Many people are now enjoying their summer holiday in the area around Gimmelwald but for the locals the hardest time of the year begins. With scythe (and mowing machines where possible) they cut the little grass that can be found on the steep mountainsides. In some remote places the hay is loaded into nets and the farmers carry these nets on their shoulders to the nearest hayloft. In every net there are 70-90kg of hay. This is men's work. In spite of emancipation women just do not have the necessary strength. Near the village another method of transporting the hay can often be observed: huge amounts of hay are loaded onto enormous plastic sheets and then a strong, deft man takes hold of the plastic and drags it down to the next road where it can be loaded onto a wagon. Some farmers grow strawberries every year, for which hotels and businesses are very grateful. The strawberries grown here are sweeter and better than those of the lowlands. After heavy thunderstorms the mountain slopes are very slippery which proves disastrous for several cows every year. Many cows fall and break a leg.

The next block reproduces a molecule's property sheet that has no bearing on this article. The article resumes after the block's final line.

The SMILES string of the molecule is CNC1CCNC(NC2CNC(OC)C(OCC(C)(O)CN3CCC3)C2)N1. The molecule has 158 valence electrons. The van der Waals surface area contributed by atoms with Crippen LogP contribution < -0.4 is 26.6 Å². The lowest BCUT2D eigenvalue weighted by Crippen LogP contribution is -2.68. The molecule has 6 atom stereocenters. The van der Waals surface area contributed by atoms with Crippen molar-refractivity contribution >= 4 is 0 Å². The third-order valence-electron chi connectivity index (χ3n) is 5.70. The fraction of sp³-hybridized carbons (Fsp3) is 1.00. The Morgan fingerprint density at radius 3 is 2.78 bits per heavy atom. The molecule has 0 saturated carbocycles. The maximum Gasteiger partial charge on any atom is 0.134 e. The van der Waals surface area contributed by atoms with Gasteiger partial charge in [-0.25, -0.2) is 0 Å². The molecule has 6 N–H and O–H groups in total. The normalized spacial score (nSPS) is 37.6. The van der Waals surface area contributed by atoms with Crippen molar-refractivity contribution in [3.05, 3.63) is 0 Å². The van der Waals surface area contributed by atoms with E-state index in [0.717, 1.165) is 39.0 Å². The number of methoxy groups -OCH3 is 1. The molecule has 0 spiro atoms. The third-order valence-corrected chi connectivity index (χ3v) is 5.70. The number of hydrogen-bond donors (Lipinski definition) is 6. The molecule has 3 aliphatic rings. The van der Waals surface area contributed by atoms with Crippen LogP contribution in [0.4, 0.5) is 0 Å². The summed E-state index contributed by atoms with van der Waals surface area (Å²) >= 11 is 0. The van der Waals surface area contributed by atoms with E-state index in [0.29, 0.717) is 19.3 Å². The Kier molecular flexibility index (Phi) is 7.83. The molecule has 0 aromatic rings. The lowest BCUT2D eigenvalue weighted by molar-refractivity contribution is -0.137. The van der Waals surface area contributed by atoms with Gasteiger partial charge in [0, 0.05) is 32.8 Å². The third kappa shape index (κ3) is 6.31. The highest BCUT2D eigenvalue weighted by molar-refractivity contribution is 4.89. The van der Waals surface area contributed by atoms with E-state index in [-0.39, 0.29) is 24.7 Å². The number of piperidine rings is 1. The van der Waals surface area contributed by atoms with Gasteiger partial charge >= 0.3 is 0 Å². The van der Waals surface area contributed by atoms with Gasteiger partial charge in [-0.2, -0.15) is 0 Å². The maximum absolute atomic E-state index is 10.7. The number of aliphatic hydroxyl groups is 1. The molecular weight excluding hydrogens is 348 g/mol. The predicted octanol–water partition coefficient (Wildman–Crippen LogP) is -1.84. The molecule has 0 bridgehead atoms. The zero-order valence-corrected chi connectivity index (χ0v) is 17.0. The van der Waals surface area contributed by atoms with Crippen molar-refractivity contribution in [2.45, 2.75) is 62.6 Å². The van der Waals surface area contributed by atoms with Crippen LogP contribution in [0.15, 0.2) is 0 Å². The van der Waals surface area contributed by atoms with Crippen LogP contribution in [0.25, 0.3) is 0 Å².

Nowadays these cows are flown back to the village by helicopter. To do this the cow is attached to a rope and hangs about 20m below the helicopter. As the rotor blades of the helicopter turn they cause the cow to go round in circles. Whether or not the cows appreciate this, I don't know. A few years ago the support harness came undone during a flight. The poor cow didn't survive the fall and the helicopter pilot was so shocked that he had to make an emergency landing. Every year 5-10% of all the animals on the alp have a fatal accident. The vitally necessary hay can only be cut while the cattle is away on the alp, so this high percentage of losses during the alpine summer just has to be taken into account.